A fresh start might offer Burns what he needs to take advantage of the gap between the time Johnson can learn enough about the defense and how the NFL works to assume the starting role.

Burns also has to contend with Kevin Toliver II. Allowing 68.8% completions when targeted last year and a passer rating of 122.4 has put Toliver in position to prove something merely to keep his roster spot.

Burns is now working with a fellow former Steelers defensive back, Bears defensive backs coach Deshea Townsend, who played for Burns' former Steelers coach Mike Tomlin.

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"I did talk to Mike T about him," Townsend said. "Just looking at the tape and just knowing the history of the guy come out of Miami when he was coming out, you saw a long guy that could run, he would stick his nose in there in the run game. He's physical, he has man-to-man ability, and that's all we can look for.

"And then to be able to talk to guys over there to find out what was wrong, but those things are in the past. He's here now and it's my job to see if I can get him better to see if he can help us win."

And one other plus on Burns' side? His old college teammate and buddy is none other than Deon Bush, and having an ally never hurts.

3. Demetrius Harris

Expecting Cole Kmet to be a Day 1 starter is presumptuous. Tight end is a spot where players struggle in Year 1, more often than not.

Harris hasn't really been a starter but has been good enough both with Kansas City and Cleveland to be on the field for extended periods. He played more than half the downs last year at tight end and had six starts for the Browns. With Kansas City, he topped out at 47% and 45% of snaps in 2016-17.

Until Kmet has it figured out, the Bears need someone at the Y tight end while Jimmy Graham mans U tight end. Harris is the most likely answer, considering his five years in the Chiefs' offense, including four while coach Matt Nagy was with the Chiefs.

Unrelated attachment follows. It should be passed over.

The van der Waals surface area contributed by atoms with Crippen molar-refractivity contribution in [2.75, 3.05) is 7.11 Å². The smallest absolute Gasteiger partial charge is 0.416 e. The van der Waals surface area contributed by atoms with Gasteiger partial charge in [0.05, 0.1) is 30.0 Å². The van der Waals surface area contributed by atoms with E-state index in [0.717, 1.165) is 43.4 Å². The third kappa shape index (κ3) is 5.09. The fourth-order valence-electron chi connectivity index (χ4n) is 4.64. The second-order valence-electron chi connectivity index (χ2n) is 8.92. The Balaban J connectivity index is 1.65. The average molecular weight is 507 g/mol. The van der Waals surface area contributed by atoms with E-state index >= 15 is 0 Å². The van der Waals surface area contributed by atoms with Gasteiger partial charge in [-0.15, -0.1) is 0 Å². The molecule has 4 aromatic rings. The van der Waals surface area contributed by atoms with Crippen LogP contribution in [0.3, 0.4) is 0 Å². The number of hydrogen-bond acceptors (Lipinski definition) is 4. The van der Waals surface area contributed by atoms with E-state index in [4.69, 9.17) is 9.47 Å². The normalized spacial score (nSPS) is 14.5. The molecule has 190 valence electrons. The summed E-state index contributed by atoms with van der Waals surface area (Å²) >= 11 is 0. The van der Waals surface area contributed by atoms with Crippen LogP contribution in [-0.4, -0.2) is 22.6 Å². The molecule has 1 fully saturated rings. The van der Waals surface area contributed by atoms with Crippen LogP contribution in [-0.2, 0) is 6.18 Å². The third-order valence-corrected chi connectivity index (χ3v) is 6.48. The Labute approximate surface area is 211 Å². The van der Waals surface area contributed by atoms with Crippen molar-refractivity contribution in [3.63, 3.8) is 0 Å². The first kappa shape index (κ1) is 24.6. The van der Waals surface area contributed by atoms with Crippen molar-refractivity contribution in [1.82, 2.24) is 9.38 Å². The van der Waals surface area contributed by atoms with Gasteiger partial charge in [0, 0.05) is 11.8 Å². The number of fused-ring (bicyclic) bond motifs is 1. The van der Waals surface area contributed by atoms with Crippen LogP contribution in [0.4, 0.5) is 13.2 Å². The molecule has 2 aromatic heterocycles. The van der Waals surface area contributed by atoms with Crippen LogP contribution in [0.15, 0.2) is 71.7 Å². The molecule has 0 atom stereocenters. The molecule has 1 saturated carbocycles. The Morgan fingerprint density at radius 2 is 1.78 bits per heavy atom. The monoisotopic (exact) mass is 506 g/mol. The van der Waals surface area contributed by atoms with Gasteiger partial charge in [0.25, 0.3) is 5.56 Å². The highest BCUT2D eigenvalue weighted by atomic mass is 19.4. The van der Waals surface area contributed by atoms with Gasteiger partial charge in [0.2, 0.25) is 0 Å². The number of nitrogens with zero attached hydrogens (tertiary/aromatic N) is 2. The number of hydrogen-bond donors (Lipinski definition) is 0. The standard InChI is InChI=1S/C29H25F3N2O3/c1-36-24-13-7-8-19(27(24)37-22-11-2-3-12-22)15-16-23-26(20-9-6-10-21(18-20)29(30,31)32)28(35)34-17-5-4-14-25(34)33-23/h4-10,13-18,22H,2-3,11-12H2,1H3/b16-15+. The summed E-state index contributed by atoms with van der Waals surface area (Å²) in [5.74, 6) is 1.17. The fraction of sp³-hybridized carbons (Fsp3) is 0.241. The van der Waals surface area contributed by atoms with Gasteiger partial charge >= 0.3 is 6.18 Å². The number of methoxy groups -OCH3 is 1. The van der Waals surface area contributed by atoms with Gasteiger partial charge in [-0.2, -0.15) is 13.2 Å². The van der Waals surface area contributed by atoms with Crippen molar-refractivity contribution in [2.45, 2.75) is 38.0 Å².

4. Mitchell Trubisky 

The battle everyone will talk about should be one-sided. 

Trubisky has looked good to players in off-field work, but he always is fine until the actual games begin. It's during pressure from the opposing rush when his feet start moving and passing mechanics break down. 

Trubisky has not proven he can read defenses better at this point, and this is something difficult to see until he's actually facing a live rush in a regular-season game. Opposing defenses rarely throw the book at a quarterback in preseason. 

The thing is, Trubisky has a decent chance to overcome all of this because he has time working on his side. No offseason work for Nick Foles in the offense will be a severe handicap whatever way you slice it.  

Starting camp July 28 allows Foles only one month to prove he is better. The final preseason game is irrelevant because no one uses starters then, and the decision will be made before then.

5. Rashaad Coward

Germain Ifedi has been assumed the starter at right guard from the time the Bears announced he had signed, but Rashaad Coward is actually the one who has this job until it is taken away.

New offensive line coach Juan Castillo talked up Ifedi to media but once coaches actually get on the field and work with players they'll know more.

Coward was pressed into a role he didn't know and struggled last year. It's entirely possible he makes strides after 10 starts last year in his debut.